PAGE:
Switched frequencies once out of range without getting approval; is that wrong?

So after takeoff, I went to the departure frequency as normal. But since me and the departure never really talked on that frequency, I eventually went out of range. Therefore I presume he couldn’t hear any of my radio transmissions. Then when checking for other frequencies I noticed that my previous frequency was no longer shown meaning I no longer had any way to get to the communication menu because I was out of range. Him presumably not hearing me combined with me not being able to get back to the talk menu eventually forced me to leave the frequency. Thankfully I was never ghosted but I want to ask, would it have been possible for me to get ghosted like this? and if it was, what should I have done when I was out of range and unable to communicate.

In my opinion if you leave the frequency without permission yes it is wrong, if it’s busy though I see that this could help controllers if they have lost track and you aren’t anywhere near the airport but as for your question of being ghosted, I’m sure they would on guard you, if you didn’t get on the freq after this then there may be issues. Every controller has a differing opinion though so take it as you will

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I mean they didn’t on guard me. the problem was I was out of range, so I don’t think the controller heard me and was unable to get on the frequency later.

The proper way that this should be applied is that once out of a given controllers airspace, you are no longer their problem. That’s pretty easy with tower, as you can see the rings. Once you’re out of them, you’re in class E, where you don’t need to talk to anyone. This is slightly more difficult with an approach frequency, as their boundaries are less published to pilots. Of course, using common sense is smart. Ask to change frequencies, don’t leave a frequency if within an airspace or near traffic, etc.

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the problem is I assume they couldn’t hear me, because I think I was massively out of range

I don’t think there should be issue if you’re so far out, but just to be safe, I would probably request frequency change before I got to that point.

If you are connected to the frequency they can still hear and communicate with you. This applies around the world as long as that frequency stays open / also applying to Unicom.

If you get away from the airport and are departing with a departure frequency, just ask for a frequency change. If you do, the controller will just respond accordingly.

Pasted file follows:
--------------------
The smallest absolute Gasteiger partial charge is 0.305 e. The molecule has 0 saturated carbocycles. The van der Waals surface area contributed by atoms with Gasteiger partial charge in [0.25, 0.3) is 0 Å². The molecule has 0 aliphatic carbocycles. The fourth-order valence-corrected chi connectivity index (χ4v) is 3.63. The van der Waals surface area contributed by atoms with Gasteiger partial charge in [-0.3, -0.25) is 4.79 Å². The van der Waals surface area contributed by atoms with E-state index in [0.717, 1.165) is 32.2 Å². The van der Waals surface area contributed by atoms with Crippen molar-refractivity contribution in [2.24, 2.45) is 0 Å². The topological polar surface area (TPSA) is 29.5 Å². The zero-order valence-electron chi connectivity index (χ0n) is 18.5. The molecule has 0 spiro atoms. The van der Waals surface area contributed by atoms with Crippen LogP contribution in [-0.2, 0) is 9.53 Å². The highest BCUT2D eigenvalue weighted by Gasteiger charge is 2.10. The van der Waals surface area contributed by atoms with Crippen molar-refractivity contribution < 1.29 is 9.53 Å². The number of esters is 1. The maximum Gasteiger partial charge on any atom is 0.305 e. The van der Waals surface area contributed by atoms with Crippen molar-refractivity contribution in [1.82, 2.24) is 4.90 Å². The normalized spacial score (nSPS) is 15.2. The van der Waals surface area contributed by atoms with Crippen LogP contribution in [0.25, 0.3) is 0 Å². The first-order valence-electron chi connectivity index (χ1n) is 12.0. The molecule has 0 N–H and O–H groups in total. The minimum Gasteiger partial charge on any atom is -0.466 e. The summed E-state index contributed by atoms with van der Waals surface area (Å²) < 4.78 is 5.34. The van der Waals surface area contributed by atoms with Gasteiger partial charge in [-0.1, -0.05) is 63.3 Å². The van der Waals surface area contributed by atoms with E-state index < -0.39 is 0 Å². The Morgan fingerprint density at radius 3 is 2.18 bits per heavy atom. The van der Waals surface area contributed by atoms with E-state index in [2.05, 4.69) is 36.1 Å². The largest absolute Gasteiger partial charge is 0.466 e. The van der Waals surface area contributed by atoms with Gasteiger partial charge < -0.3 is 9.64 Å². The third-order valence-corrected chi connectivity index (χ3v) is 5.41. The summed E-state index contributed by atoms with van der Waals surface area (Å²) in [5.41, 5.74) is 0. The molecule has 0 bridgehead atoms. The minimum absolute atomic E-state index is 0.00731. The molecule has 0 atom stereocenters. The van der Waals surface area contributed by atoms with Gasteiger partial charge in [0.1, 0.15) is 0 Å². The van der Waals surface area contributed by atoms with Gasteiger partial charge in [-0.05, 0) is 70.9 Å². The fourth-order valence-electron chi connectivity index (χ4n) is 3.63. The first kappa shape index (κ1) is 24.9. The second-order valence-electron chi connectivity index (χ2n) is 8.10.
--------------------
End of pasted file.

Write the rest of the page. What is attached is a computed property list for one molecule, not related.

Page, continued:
If you are departing and there is only an approach controller, if you are not handed off from tower to them, you don’t have to switch to them when you depart. It’s prefered by the approach controller to not have departures contact them unless they ask Tower for it.

If you are inbound, never switch frequency without being told to.

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the problem was there was never a response when I requested frequency change, so I assumed he couldn’t hear me.

Sometimes what happens is that the departure controller goes offline and quits the game, it doesn’t let you know though unless you look at the bar on the ATC menu where it’ll say “no frequency available” that’s probably why you were sending messages and not receiving any

As mentioned, you had long left the airspace and quite probably had reached your initial cruise altitude. The radar controller was probably too busy with aircrafts close to the airport, and lost sight of any far away outbounds still on his frequency. You’re good to sign-out.

But, again:

  • make sure you’re well over 18,000 feet
  • more than 80 NM away from the airport
  • first request a frequency change
  • when you tune out, wait a bit for any on-guard message.

And…don’t make it a habit. It’s good practice to wait for the frequency approved, or request it yourself if you’re outside the parameters mentioned above.


I don’t make it a habit, this rarely happens. I usually do request a frequency change and wait for a response or sometimes the controller even clears me to change before I request one. This one scenario was just after ~ 3 tries and 15 minutes I gave up. But thanks for providing that bullet point info because was unsure of how far the range of a departure controller goes so that info really helped.

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like azee said, in that case tuning out probably won’t hurt you. But always try requesting a frequency change and waiting for a response first. and also wait after tuning out incase the atc sends you an on guard message

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The answer to your question was given above.

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